Powdery mildew is caused by the fungus, Sphaerotheca pannosa and that’s the mouthful you can drop at any garden party from now on to impress the heck out of your neighbours.
This parasite lives by infecting green tissue so you’ll see it on your plant’s leaves, stems and flowers and buds.
Typical Fungal Problem
Like many fungal problems, this one lives on the outer surfaces of the leaf but sends little “roots” (actually called haustoria) down into the cells to feed. (Another great term to impress the cocktail party circuit.)
Powdery mildew is an ugly disease that disfigures the plant and leads to serious weakening. In many cases, it occurs in late fall (Rudbeckia) and the plant shrugs it off. In early summer infections, the plant will struggle all summer and then die over the winter in a weakened state.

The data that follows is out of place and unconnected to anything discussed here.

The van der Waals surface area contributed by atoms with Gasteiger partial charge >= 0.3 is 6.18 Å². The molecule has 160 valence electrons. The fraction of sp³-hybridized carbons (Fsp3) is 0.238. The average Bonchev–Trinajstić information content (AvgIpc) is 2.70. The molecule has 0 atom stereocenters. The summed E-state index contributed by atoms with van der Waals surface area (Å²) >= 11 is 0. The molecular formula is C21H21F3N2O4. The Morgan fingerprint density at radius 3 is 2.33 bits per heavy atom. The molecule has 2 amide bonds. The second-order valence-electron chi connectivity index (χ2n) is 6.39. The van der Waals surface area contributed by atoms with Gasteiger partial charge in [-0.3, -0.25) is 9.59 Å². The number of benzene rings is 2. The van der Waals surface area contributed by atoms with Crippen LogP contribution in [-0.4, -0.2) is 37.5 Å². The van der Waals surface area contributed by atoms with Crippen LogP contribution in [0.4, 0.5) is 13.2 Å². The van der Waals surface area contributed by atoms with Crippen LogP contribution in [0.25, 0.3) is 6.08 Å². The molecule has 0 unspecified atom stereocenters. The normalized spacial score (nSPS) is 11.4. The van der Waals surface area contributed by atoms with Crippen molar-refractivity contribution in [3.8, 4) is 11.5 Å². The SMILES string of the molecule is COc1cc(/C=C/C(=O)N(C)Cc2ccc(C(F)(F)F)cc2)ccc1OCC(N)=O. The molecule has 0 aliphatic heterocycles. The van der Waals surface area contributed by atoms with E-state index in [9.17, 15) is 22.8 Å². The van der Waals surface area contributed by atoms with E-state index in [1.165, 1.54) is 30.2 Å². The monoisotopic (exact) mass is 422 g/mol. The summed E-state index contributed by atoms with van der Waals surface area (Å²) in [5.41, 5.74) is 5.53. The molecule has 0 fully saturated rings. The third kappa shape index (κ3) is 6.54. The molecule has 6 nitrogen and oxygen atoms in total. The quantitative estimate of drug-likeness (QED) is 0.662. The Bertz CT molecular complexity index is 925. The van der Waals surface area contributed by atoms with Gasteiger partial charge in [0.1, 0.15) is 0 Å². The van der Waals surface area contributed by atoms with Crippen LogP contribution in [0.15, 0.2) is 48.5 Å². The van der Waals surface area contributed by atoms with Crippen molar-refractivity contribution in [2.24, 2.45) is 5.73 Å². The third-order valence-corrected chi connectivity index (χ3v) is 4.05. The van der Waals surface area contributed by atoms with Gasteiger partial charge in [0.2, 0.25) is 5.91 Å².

Recognizing Powdery Mildew
It appears in several ways. The most common is a gray-white powdery dusting on the leaf surfaces. The actual color ranges from a white to brownish-white (almost a tan color) and there are few other problems that appear to be similar in the garden. If you see this dusting, it is almost 100% sure you have powdery mildew.
The real tipoff to this problem is when your young leaves start to curl and twist as they develop and do not fully unfurl. Roses twist the entire new shoot. Other plants simply twist the leaves.
Older leaves are pretty much immune to this twisting and usually don’t show any other signs other than a dusting or small spots where the outbreak is severe. The will also brown off once the mildew has